It’s now time to put the chicken on. The chicken will be placed on the other side of the charcoal, known as the indirect cooking zone or the cooler portion. So take the chicken out of the marinade but save the marinade for basting later.

I prefer to monitor the chicken’s internal temperature using an internal temperature probe, so enter this immediately. Replace the lid and position the lid vent directly over the top of the chicken to pull heat up and over the bird.

To begin, cook the chicken until it reaches an internal temperature of roughly 150F.

Then we’ll raise the top and begin laying pieces of chicken directly over the charcoal, flipping and basting often with the remaining marinade.

Keep an eye on the inside temperature using an instant read thermometer, such as a Thermapen.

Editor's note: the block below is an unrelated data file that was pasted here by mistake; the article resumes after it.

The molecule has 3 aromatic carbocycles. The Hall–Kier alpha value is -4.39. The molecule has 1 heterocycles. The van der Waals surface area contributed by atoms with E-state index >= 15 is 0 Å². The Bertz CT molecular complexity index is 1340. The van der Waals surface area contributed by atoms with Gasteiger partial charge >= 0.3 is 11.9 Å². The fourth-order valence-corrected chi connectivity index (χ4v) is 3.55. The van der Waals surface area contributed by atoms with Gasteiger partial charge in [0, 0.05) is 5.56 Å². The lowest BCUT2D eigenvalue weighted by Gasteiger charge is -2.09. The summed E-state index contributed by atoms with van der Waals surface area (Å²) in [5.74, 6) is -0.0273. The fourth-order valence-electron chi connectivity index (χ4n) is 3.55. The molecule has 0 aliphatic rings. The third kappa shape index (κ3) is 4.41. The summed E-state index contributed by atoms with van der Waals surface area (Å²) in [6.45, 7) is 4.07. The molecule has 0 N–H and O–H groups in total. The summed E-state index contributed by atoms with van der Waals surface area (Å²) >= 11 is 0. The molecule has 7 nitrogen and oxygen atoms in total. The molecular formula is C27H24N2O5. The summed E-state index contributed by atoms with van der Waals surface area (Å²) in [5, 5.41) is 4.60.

Internal temperature should be 165F at the thickest section of each thigh fillet.

Remove off the grill after each piece reaches 165F internal temperature and set aside for at least 5 minutes to enable the juices to redistribute.

It won’t take much longer since they are simply thigh fillets; if it were a full or half chicken, you’d let it rest for 15 to 30 minutes.

Serving suggestions

Because this Jerk chicken is somewhat spicy, I prefer to serve it with something light, such as a salad or rice and delightful mango salsa.

It may be used as a pizza topping, in tacos, chopped up, and in crusty vienna style buns with melted cheese on top.

The nicest aspect about this recipe is that you can modify the heat to your preference without much consideration.